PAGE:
Hitomi Nozoe

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Hitomi Nozoe
Hitome Nozoe in the 1950s
Born11 February 1937
Died4 May 1995(1995-05-04) (aged 58)
(m. 1960;died 1987)

Hitomi Nozoe (野添ひとみ, Nozoe Hitomi, 11 February 1937 – 4 May 1995) was a Japanese actress popular in the 1950s and early 1960s.



Nozoe first gained attention [1] in ingénue roles for Shochiku in films such as Kobayashi's Sincerity (1953), eventually joining Daiei following her appearance in 1955's national "New Faces" studio recruitment drive. [2] In 1960 she married frequent co-star Hiroshi Kawaguchi, son of writer and Daiei executive Matsutarō Kawaguchi, and both semi-retired from acting within a few years as Kawaguchi became a businessman and reality-TV adventurer. [3]

Known primarily for demure and innocent roles, Nozoe became a "sensation" [4] following her star-turn in Masumura's Giants and Toys (1958) as a vivacious tomboy transformed into an overnight celebrity as a confectionery spokesmodel. She is also well known in the West for her brief role as a barber's daughter in Ozu's widely acclaimed Floating Weeds (1959), which Roger Ebert named as one of the ten greatest films of all time. [5]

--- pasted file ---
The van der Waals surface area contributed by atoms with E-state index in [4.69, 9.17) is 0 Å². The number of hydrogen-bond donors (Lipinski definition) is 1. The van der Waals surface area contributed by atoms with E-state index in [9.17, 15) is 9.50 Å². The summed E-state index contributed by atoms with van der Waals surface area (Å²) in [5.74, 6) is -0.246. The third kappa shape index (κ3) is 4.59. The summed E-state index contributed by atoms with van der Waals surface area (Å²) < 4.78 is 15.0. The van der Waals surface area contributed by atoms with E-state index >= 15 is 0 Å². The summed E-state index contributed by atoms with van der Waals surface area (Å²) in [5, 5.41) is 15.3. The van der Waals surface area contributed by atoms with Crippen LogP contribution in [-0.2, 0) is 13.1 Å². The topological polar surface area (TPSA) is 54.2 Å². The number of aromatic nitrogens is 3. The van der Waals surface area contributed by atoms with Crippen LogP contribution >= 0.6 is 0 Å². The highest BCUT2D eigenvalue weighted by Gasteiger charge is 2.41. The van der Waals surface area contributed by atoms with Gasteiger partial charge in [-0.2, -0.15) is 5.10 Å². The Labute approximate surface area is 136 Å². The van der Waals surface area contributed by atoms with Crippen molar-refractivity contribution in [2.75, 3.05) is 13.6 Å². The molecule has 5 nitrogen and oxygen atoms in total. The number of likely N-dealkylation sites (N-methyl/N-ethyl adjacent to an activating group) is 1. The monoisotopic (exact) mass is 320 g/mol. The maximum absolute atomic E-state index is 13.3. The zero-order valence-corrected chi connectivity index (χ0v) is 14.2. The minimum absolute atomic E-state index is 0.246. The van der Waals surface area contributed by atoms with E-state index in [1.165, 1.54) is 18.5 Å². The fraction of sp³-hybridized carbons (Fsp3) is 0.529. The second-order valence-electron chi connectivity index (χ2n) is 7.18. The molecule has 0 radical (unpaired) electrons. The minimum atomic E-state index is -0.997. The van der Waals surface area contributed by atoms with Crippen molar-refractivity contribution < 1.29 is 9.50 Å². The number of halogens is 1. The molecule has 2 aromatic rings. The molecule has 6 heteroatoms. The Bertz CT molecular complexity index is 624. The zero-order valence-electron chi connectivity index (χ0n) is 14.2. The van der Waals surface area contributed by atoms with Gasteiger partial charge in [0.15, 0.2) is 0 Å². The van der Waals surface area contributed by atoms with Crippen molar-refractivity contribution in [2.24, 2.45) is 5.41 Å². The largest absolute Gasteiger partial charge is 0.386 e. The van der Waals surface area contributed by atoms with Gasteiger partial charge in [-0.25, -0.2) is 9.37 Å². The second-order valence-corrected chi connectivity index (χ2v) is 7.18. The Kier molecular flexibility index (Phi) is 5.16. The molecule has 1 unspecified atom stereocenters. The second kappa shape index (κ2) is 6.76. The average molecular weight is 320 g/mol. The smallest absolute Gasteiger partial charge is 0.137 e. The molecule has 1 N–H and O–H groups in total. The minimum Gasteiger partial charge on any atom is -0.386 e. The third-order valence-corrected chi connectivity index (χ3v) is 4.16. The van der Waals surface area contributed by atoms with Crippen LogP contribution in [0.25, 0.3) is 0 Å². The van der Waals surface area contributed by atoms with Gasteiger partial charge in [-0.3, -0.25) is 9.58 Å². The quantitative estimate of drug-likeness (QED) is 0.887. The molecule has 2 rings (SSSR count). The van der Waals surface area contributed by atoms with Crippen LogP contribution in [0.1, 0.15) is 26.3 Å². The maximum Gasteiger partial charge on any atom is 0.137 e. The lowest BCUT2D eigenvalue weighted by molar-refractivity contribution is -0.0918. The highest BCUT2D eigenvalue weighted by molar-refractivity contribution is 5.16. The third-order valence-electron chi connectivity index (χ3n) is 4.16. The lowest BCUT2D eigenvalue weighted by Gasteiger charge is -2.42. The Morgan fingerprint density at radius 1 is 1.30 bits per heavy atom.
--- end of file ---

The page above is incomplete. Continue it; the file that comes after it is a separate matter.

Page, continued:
In 1988, the year after Kawaguchi's death at age 51 following a long illness with gastric and esophageal cancer, Nozoe published the memoir Hiroshi-san, I Did My Best (浩さん、がんばったね). She continued to write and lecture on the disease, succumbing to thyroid cancer in 1995 at age 58. [6]

Selected filmography

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  1. "New film reveals suffering of first Japanese Christmas". newspapers.com. The Brownsville Herald. 10 April 1956. Retrieved 16 April 2020.
  2. Coates, Jennifer (2014). National crisis and the female image: expressions of trauma in Japanese film, 1945-64 (Thesis). doi:10.25501/SOAS.00020301. S2CID   143001228.
  3. "Kyojin to gangu, Movie, 1958". IMCDb.org. Internet Movie Cars Database. Retrieved 16 April 2020.
  4. "The Cruel Beauty Of Masumura Yasuzo" (PDF). jpf.org.uk. The Japan Foundation, London. Retrieved 16 April 2020.
  5. Ebert, Roger (1 April 1991). "Ten Greatest Films of All Time". Roger Ebert. Retrieved 13 February 2017.
  6. "Hitomi Nozoe". Kotobank (in Japanese). Asahi Shimbun Co., Ltd. Retrieved 16 April 2020.